To send content items to your account,
please confirm that you agree to abide by our usage policies.
If this is the first time you use this feature, you will be asked to authorise Cambridge Core to connect with your account.
Find out more about sending content to .
To send content items to your Kindle, first ensure email@example.com
is added to your Approved Personal Document E-mail List under your Personal Document Settings
on the Manage Your Content and Devices page of your Amazon account. Then enter the ‘name’ part
of your Kindle email address below.
Find out more about sending to your Kindle.
Note you can select to send to either the @free.kindle.com or @kindle.com variations.
‘@free.kindle.com’ emails are free but can only be sent to your device when it is connected to wi-fi.
‘@kindle.com’ emails can be delivered even when you are not connected to wi-fi, but note that service fees apply.
The ability to use oxygen during exercise is determined by a combination of the muscle mitochondrial density, the relative proportion of total body mass consisting of locomotory muscle, the gas exchange surface area and the capacity for conduction of oxygen from the gas exchange surface to the muscle cells, i.e. the heart and circulation. Other factors include: the ability to ventilate the lungs to ensure that a high gradient is maintained between the alveolar oxygen tension and that in the pulmonary capillaries to facilitate diffusion; the capillary density within muscle, the size of the muscle cells and the blood oxygen carrying capacity, which is primarily determined by the total blood volume and haemoglobin concentration.
In absolute terms, the fastest animal on land is the Cheetah, which can reach speeds of up to 120 kmh. However, the Cheetah is a “sprinter” and can only achieve these speeds for distances of around 200 metres (<10 seconds).
Oxidative stress occurs when antioxidant defence mechanisms are overwhelmed by free radicals and may lead to damage to DNA, which has been implicated in processes such as ageing and cancer. The Comet assay allows detection of oxidative DNA damage in individual cells. As horses with recurrent airway obstruction (RAO) have been shown to demonstrate low antioxidant status and oxidative stress, we hypothesised that peripheral blood mononuclear cells (PBMC) of horses with RAO would demonstrate increases in DNA damage following natural allergen challenge.
Six horses (mean age 15 years, range 8-23 years) diagnosed with RAO (in remission) and 6 healthy breed matched controls (mean age 9 years, range 5-15 years) were studied. Blood samples were collected 7 days prior to challenge and immediately and 3 days after stabling on mouldy hay and straw for 24h. All animals were kept at grass prior to and after the challenge period. Bronchoalveolar lavage (BAL) was performed and neutrophil counts determined.
Due to poor weather conditions including common heavy cloud cover at polar latitudes, daily satellite imaging is not always accessible. Nevertheless, fast events including heavy rainfall inducing floods appear as significant in the ice and snow budget while being ignored by satellite based studies since the slower sampling rate is unable to observe such short phenomena. We complement satellite imagery with a set of ground based autonomous automated high resolution digital cameras. The recorded oblique views, acquired at a rate of 3 images per day, are processed for comparison with the spaceborne imagery. Delaunay triangulation based mapping using a dense set of reference points provides the means for an accurate projection by applying a rubber sheeting algorithm. The measurement strategy of identifying binary information of ice and snow cover is illustrated through the example of a particular flood event. We observe a snow cover evolution from 100% to 44.5% and back to 100% over a period of 2 weeks.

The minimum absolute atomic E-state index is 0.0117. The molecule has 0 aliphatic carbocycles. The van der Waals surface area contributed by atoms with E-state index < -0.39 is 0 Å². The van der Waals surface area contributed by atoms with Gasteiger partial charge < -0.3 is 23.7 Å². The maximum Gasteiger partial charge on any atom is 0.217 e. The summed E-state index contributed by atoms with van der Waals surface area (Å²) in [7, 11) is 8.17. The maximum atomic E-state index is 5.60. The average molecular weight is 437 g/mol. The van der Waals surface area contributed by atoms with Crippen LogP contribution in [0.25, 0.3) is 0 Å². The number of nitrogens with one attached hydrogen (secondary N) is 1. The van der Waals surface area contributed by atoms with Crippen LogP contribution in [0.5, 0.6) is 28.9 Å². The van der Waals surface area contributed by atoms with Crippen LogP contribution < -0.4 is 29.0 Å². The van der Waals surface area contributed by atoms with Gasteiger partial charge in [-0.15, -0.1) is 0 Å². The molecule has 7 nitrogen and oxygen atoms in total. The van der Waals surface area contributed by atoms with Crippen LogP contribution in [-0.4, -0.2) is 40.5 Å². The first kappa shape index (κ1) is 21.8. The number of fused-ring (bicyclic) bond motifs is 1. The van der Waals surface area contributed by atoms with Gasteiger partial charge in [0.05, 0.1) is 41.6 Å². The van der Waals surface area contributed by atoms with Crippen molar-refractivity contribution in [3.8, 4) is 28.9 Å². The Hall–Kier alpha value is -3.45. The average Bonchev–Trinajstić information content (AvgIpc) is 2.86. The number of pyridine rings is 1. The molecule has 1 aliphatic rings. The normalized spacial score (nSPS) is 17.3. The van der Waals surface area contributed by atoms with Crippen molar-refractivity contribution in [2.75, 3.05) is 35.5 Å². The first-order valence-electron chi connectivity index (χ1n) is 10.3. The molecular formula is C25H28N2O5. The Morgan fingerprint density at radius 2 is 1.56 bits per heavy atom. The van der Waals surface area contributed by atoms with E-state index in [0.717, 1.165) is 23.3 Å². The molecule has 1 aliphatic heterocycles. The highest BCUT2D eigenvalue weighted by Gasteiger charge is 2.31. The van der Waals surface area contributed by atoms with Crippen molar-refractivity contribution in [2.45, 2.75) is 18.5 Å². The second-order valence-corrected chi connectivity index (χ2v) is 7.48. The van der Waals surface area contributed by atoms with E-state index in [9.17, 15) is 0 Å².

The volume variation of a glacier is the actual indicator of long term and short term evolution of the glacier behaviour. In order to assess the volume evolution of the Austre Lovénbreen (79° N) over the last 47 years, we used multiple historical datasets, complemented with our high density GPS tracks acquired in 2007 and 2010. The improved altitude resolution of recent measurement techniques, including phase corrected GPS and LiDAR, reduces the time interval between datasets used for volume subtraction in order to compute the mass balance. We estimate the sub-metre elevation accuracy of most recent measurement techniques to be sufficient to record ice thickness evolutions occurring over a 3 year duration at polar latitudes.
The systematic discrepancy between ablation stake measurements and DEM analysis, widely reported in the literature as well as in the current study, yields new questions concerning the similarity and relationship between these two measurement methods.
The use of Digital Elevation Model (DEM) has been an attractive alternative measurement technique to estimate glacier area and volume evolution over time with respect to the classical in situ measurement techniques based on ablation stakes. With the availability of historical datasets, whether from ground based maps, aerial photography or satellite data acquisition, such a glacier volume estimate strategy allows for the extension of the analysis duration beyond the current research programmes. Furthermore, these methods do provide a continuous spatial coverage defined by its cell size whereas interpolations based on a limited number of stakes display large spatial uncertainties. In this document, we focus on estimating the altitude accuracy of various datasets acquired between 1962 and 2010, using various techniques ranging from topographic maps to dual frequency skidoo-tracked GPS receivers and the classical aerial and satellite photogrammetric techniques.